A Reading from the First Sunday of Christmas - Revised Common Lectionary, year C:
"As God’s chosen ones, holy and beloved, clothe yourselves with compassion, kindness, humility, meekness, and patience. Bear with one another and, if anyone has a complaint against another, forgive each other; just as the Lord has forgiven you, so you also must forgive. Above all, clothe yourselves with love, which binds everything together in perfect harmony." -- Colossians 3:12-14
St. Paul writes about these subjects in a number of ways throughout his letters to the early christian congregations; this just happens to be one of his best because of its metaphorical usage and succinct style. Unfortunately, we are no better at clothing ourselves in these virtues then the early Christians were 2000 years ago.
How can we to do this today? Considering how polarized we are culturally and politically, (never mind religiously), it doesn't seem possible (or practical, frankly) to even bother. However, this is precisely the cross that Jesus has asked us to bear. And we can - or should - do no less.
It seems to this writer that this is easier to do when the object is less fortunate then we are - it makes us feel good after all. The harder task is when the object is more familiar and ordinary. To follow this admonition on a daily basis is the real mark we should be aiming for.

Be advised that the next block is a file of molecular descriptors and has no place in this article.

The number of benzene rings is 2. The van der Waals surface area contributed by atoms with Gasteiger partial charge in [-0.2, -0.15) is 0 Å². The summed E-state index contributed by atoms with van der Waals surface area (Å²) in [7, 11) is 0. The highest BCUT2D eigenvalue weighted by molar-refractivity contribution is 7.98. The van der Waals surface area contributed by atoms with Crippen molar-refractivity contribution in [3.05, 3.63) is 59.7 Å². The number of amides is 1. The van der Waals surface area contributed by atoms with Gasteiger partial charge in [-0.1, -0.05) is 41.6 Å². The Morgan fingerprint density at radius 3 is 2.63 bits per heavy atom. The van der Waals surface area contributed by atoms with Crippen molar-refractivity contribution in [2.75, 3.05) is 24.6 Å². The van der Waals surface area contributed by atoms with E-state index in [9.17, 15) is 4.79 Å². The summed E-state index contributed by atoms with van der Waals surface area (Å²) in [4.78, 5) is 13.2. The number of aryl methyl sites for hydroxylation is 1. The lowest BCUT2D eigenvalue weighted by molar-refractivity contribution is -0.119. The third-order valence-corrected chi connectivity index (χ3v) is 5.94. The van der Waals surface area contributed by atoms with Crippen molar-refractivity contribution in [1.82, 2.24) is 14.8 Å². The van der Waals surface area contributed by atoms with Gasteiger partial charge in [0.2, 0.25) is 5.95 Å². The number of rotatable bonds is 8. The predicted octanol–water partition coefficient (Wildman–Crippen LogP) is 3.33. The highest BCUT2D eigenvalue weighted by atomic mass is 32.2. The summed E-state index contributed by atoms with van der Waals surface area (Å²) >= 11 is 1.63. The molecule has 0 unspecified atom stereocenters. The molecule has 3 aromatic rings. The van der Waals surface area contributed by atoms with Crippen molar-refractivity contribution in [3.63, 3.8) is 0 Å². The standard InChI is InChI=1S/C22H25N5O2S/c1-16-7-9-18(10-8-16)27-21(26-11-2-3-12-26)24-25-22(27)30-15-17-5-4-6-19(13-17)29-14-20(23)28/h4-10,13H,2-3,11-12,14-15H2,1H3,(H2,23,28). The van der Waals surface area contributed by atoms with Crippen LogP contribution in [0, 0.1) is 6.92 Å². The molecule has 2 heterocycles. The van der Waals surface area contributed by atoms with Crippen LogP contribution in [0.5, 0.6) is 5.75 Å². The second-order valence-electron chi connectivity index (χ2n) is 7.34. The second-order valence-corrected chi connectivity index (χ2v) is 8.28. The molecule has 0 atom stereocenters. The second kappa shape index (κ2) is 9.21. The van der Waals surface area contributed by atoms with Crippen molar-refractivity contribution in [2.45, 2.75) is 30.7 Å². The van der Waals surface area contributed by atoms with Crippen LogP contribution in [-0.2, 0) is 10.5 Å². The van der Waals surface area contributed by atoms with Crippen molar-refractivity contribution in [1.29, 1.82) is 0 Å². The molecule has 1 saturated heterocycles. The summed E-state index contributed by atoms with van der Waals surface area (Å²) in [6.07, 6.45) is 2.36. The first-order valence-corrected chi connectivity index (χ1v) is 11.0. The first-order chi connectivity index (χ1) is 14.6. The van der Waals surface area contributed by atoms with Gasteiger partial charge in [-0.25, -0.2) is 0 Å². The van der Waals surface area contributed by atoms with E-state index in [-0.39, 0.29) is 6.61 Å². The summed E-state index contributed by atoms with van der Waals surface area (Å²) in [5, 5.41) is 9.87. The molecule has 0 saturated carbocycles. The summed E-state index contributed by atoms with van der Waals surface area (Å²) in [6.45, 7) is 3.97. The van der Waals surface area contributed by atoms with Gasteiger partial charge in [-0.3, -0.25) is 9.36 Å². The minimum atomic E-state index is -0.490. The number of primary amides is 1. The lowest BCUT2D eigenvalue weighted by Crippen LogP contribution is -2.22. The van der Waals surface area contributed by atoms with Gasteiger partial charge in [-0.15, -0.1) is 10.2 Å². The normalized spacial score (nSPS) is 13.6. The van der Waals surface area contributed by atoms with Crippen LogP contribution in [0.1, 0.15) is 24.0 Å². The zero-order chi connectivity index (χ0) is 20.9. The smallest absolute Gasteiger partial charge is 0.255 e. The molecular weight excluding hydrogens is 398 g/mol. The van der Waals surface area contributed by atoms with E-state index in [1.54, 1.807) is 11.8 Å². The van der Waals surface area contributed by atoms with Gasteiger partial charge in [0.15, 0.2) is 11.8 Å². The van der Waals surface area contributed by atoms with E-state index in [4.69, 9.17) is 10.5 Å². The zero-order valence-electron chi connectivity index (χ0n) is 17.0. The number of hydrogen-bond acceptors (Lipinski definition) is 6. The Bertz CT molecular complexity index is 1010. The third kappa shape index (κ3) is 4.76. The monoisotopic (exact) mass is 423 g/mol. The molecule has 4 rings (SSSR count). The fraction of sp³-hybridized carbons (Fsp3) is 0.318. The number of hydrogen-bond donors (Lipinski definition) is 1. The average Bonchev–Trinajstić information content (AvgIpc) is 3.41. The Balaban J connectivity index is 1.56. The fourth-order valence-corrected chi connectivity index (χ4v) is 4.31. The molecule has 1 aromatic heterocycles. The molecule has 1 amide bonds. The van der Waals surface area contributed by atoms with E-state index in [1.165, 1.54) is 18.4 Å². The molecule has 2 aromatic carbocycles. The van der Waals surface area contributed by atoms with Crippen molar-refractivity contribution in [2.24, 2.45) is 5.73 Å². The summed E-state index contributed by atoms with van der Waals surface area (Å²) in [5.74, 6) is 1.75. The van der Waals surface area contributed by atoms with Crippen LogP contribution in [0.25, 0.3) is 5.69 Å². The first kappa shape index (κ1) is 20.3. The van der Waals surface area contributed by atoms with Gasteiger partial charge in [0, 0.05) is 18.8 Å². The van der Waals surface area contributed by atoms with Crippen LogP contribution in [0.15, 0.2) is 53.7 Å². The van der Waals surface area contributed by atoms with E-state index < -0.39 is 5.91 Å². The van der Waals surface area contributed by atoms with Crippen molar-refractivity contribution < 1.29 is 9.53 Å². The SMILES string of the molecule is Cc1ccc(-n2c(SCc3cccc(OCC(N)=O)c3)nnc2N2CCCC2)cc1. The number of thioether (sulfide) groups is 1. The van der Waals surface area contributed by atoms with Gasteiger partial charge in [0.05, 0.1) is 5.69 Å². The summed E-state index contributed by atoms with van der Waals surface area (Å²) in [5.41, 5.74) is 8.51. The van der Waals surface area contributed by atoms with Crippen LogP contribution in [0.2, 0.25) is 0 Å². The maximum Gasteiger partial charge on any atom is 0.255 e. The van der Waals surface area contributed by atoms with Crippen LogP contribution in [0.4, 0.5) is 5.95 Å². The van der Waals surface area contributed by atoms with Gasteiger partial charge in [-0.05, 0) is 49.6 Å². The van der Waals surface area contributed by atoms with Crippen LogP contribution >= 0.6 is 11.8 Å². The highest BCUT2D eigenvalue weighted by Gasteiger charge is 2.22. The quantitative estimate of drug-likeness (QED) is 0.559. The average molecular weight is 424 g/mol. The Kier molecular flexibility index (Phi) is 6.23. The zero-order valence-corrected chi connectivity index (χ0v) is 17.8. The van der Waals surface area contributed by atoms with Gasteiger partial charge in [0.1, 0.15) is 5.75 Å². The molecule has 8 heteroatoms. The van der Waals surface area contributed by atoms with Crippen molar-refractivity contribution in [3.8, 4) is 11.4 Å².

But compassion requires opening the heart which our society doesn't practice (or value) these days. It also requires empathy which, again, seems all but absent in society because it looks weak. Humility, kindness, meekness, and patience all require one to sublimate ones self desires for the sake of others. All of this is possible only through love. As Jesus was the personification of God's love, (and sublimated his divinity to the point of death), so we should be that personification to our family, friends, neighbors, and co-workers.
The Church, writ both with large and small "c", should consider this passage as well. She is good at following these instructions, but not consistently and not without caveats; i.e. open vs. closed communion among other things.
I'll spare the reader the blistering critique where I point out, piously of course, those that should heed more carefully St. Paul's instruction. It's really not necessary. We already know how, where, and to whom it applies. Next time we dress for the day, let us clothe ourselves in St. Paul's spiritual raiment as well. It's just as important.